BRUSSELS (Reuters) – The European Union and Canada said on Saturday they had agreed to start a free trade agreement on Sept. 21, paving the way for over 90 percent of the treaty to come into effect.
The Comprehensive Economic and Trade Agreement (CETA) has been championed by both sides as a landmark deal for open markets against a protectionist tide, but last-minute wrangles over cheese and pharmaceuticals were holding up its start.
“Meeting at the G20 in Hamburg, reconfirming our joint commitment to the rules-based international trading system, we agreed to set the date of 21 September 2017 to start the provisional application of the agreement, thus allowing for all the necessary implementing measures to be taken before that date,” European Commission President Jean-Claude Juncker and Canadian Prime Minister Justin Trudeau said in a statement.
“It is by opening up to each other, by working closely with those who share the same values that we will shape and harness globalization,” the joint declaration said.
The agreement will enter definitively into force once all 28 EU member states and parliaments ratify it.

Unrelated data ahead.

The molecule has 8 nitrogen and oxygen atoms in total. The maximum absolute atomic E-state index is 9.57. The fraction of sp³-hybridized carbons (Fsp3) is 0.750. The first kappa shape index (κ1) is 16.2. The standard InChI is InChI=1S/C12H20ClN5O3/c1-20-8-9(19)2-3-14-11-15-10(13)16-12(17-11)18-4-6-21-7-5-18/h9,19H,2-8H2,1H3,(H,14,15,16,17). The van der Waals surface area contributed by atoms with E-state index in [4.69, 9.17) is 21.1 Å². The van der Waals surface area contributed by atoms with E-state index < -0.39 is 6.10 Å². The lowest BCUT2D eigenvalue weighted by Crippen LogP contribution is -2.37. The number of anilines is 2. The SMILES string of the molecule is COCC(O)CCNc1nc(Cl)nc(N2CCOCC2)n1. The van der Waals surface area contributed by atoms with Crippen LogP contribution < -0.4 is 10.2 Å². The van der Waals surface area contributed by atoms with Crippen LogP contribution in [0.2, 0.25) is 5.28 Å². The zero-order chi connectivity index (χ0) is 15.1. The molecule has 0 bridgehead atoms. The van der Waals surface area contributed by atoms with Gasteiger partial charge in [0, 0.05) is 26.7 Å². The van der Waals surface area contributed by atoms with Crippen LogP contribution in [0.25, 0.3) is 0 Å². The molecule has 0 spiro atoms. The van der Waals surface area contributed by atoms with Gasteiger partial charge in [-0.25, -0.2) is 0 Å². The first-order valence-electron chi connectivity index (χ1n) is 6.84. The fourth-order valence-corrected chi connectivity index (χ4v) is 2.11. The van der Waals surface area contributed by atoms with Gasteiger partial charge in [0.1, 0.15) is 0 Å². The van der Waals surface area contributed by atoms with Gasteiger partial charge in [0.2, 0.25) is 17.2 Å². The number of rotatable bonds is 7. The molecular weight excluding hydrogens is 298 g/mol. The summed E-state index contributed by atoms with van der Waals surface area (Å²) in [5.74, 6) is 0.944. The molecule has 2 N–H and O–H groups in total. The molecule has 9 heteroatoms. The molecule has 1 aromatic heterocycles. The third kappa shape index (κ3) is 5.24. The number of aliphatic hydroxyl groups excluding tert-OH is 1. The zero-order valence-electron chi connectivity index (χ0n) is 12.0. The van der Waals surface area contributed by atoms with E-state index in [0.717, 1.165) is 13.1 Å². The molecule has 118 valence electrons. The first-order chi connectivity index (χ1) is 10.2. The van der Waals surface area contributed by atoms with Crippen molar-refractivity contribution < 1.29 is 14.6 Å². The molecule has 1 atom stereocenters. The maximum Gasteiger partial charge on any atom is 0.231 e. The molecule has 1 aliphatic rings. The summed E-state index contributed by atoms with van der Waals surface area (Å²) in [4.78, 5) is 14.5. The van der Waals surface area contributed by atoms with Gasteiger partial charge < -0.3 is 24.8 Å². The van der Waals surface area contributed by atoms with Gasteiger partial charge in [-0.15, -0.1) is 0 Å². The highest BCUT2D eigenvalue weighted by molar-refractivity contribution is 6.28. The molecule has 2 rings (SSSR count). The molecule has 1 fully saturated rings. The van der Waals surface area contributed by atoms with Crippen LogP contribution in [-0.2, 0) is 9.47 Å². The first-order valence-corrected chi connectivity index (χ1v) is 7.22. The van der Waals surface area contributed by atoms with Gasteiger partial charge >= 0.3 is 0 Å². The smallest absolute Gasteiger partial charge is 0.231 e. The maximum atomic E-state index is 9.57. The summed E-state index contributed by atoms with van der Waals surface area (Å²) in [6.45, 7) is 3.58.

The EU had not been satisfied that Canada would effectively open up its markets to 17,700 additional tonnes of EU cheese and provide guarantees for the patents of European pharmaceuticals.
A spokesman for Canadian trade minister Francois-Philippe Champagne said the allocation of the cheese tariff rate quota would be made before the September deadline.
“So what happens now is that both sides will complete their internal processes and closely consult one another on how the agreement will be implemented. This is about ensuring a smooth transition to a strong start for CETA,” the spokesman said.
Both sides had been hoping for the provisional implementation of the agreement this month.
(Reporting by Julia Fioretti, additional reporting by David Ljunggren in Ottawa; Editing by Jon Boyle and Robin Pomeroy)